4to, pp. , 159, , with 76 full-page hand-coloured aquatint plates, small section replaced at foot of title-page, a little foxing to endleaves, occasional light-offsetting, small stain in blank upper margin of a few leaves at start; else a very good copy in later full crimson morocco gilt by Bayntun Riviere, spine gilt in six compartments, board edges and turn ins gilt, all edges gilt, with a matching slipcase of half morocco over cloth boards.
US $5558 €4769
First edition of this guide to the finest historical buildings and house interiors of London, compiling Papworth’s contributions to Ackermann’s monthly periodical, ‘The Repository of the Arts, Literature, Commerce, Manufactures, Fashions and Politics,’ for the first time. Each of the 76 plates is accompanied by a brief history of the locality. Beginning with St. James’s Palace, Papworth perambulates around the squares of West London, taking in the Inns of Court, galleries, museums and gentlemen’s clubs before heading east to the City churches, the Bank of England, and Newgate prison.
John Papworth was a noted architect, championing the transitional style between the late Georgian and early Victorian periods. He was a long-standing associate of Ackermann, both contributing to his publications and designing his premises. Famous for structural innovations such as the use of cast iron as roof support, Papworth was also the first to promote the now ubiquitous single pane plate-glass windows for shop displays. The present work is one of his finest and most famous.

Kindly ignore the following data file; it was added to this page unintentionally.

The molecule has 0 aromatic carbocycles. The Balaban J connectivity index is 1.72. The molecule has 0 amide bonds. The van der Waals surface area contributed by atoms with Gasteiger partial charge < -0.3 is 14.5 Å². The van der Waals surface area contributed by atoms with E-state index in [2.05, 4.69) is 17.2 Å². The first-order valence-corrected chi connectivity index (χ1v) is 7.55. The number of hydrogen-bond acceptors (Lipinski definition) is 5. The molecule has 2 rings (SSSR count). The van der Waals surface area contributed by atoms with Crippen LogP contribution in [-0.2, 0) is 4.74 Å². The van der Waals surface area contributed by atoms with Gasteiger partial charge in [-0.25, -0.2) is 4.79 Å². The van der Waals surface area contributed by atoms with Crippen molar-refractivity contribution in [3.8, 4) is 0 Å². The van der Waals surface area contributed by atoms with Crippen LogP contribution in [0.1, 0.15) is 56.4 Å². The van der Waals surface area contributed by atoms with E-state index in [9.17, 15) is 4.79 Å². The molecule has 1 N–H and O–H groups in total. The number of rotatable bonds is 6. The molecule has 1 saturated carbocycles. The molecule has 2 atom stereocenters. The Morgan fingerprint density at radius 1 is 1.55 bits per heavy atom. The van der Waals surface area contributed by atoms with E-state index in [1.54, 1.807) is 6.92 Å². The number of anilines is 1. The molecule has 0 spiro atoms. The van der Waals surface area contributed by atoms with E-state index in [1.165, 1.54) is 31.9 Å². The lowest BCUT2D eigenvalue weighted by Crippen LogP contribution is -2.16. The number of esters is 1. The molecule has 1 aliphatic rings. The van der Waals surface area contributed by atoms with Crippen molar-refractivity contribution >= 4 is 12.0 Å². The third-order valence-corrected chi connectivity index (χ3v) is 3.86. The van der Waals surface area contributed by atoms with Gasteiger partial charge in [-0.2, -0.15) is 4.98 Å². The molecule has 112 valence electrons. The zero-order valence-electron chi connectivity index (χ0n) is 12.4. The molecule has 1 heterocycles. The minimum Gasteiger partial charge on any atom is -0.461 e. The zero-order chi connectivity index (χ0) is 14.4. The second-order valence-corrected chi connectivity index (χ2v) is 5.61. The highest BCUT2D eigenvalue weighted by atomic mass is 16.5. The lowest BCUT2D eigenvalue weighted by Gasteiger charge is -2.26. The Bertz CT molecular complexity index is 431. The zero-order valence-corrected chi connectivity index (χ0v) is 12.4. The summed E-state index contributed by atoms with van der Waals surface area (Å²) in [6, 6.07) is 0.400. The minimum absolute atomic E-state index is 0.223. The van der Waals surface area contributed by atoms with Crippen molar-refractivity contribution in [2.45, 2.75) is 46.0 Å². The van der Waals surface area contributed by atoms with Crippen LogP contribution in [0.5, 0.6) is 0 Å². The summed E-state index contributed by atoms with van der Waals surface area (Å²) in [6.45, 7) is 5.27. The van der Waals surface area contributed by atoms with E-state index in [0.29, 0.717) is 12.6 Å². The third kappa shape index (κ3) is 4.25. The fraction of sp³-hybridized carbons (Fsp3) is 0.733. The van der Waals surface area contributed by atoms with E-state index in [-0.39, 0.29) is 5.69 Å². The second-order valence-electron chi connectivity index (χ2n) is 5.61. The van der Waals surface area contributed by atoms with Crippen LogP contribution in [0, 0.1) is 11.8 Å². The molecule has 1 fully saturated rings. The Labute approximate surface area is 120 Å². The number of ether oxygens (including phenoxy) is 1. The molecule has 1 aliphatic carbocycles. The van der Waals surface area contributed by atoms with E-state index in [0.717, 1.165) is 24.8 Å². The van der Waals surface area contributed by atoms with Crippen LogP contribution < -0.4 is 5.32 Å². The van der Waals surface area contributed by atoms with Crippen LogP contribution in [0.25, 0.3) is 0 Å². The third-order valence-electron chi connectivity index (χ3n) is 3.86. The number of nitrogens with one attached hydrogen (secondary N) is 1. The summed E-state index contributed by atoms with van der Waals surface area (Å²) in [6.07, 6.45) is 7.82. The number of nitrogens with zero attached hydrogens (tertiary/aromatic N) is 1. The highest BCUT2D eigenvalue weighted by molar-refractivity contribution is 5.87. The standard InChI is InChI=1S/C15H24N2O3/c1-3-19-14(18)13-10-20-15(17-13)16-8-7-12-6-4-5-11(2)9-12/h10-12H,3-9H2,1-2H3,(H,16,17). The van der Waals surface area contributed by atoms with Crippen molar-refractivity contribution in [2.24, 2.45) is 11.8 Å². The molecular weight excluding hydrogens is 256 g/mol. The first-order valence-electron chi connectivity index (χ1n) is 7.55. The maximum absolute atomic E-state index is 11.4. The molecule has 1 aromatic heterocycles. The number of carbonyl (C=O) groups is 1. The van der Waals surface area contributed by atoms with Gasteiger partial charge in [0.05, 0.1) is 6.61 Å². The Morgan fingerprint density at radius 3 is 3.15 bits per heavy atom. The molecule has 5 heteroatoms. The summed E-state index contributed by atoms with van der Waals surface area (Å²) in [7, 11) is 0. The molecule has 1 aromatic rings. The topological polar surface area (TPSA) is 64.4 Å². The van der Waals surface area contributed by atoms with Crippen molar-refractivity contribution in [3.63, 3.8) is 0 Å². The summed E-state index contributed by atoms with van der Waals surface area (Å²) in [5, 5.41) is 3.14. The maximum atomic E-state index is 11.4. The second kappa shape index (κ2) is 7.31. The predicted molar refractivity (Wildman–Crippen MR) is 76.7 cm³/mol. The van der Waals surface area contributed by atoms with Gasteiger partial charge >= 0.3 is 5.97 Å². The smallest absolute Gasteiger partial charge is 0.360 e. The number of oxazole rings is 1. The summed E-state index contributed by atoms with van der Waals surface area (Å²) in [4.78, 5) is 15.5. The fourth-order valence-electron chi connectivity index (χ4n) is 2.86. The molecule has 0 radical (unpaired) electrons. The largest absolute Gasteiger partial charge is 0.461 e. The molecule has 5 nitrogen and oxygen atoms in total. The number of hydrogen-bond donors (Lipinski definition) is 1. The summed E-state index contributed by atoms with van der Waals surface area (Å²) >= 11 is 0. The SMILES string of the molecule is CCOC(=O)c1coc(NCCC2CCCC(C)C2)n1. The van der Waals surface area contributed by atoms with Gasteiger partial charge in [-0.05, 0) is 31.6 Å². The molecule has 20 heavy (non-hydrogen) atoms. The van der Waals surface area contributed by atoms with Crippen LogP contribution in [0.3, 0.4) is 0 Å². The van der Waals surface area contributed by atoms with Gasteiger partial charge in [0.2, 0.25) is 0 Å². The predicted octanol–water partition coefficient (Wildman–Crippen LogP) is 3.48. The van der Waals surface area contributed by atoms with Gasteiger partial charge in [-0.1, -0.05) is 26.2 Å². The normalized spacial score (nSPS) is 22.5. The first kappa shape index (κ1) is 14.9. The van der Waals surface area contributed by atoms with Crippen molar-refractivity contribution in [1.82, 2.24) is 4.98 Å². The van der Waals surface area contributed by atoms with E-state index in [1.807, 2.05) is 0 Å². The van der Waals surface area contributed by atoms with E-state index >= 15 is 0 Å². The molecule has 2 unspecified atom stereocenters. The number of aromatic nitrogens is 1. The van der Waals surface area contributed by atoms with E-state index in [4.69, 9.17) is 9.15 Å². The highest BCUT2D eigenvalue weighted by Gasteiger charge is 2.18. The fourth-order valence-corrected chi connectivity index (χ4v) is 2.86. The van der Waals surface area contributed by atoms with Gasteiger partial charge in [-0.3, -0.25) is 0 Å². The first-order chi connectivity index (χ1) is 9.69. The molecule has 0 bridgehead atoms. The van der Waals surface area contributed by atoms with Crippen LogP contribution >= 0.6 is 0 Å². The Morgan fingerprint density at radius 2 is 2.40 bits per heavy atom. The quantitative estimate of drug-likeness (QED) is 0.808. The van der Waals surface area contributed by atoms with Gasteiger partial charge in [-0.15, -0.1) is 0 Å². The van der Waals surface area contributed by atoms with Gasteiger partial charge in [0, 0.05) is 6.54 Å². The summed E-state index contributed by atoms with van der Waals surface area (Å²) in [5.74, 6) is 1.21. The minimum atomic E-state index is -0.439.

Abbey, Scenery, 217; Adams, London Illustrated, 1604-1851, 117; Ford, Ackermann, p.227; Hardie, English Coloured Books, p.112; Tooley, English Books with Coloured Plates, 1790 to 1860, p.188.
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First edition, a persuasive essay arguing the economic necessity of increasing the available credit presented in the form of a letter to a friend. The author discusses the perilous state of the public finances, arguing that with specie drained by the pursuance of the Nine Years’ War (1688-1697) the nation cannot hope to continue to trade profitably with their neighbours. He argues: ‘therefore since we have not real Species to do it with, nor can hope in any reasonable number of Years sufficiently to encrease our Species, I think there is no other Way or Means left us, either to carry on the War or our Trade, with or without a War, to the Honour and Advantage of this Kingdom, but only by restoring Credit, and by that Credit supply our want of real Coin’ (p. 3).
GASSER, Simon Peter.
Einleitung zu den Oeconomischen Politischen und Cameral-Wissenschaften, worrinen für dieses mal die Oeconomico-Cameralia von den Domainen- oder Cammer- auch andern Gütern, deren Administration und Anschlägen, so wol des Ackerbaues als anderer Pertinentien halber, samt den Regalien angezeiget und erläutert werden. Nebst einem Vorbericht von der Fundation der neuen œconomischen Profession, und des Allerdurchlautigsten Stifters eigentlichen allergnädigsten Absicht.
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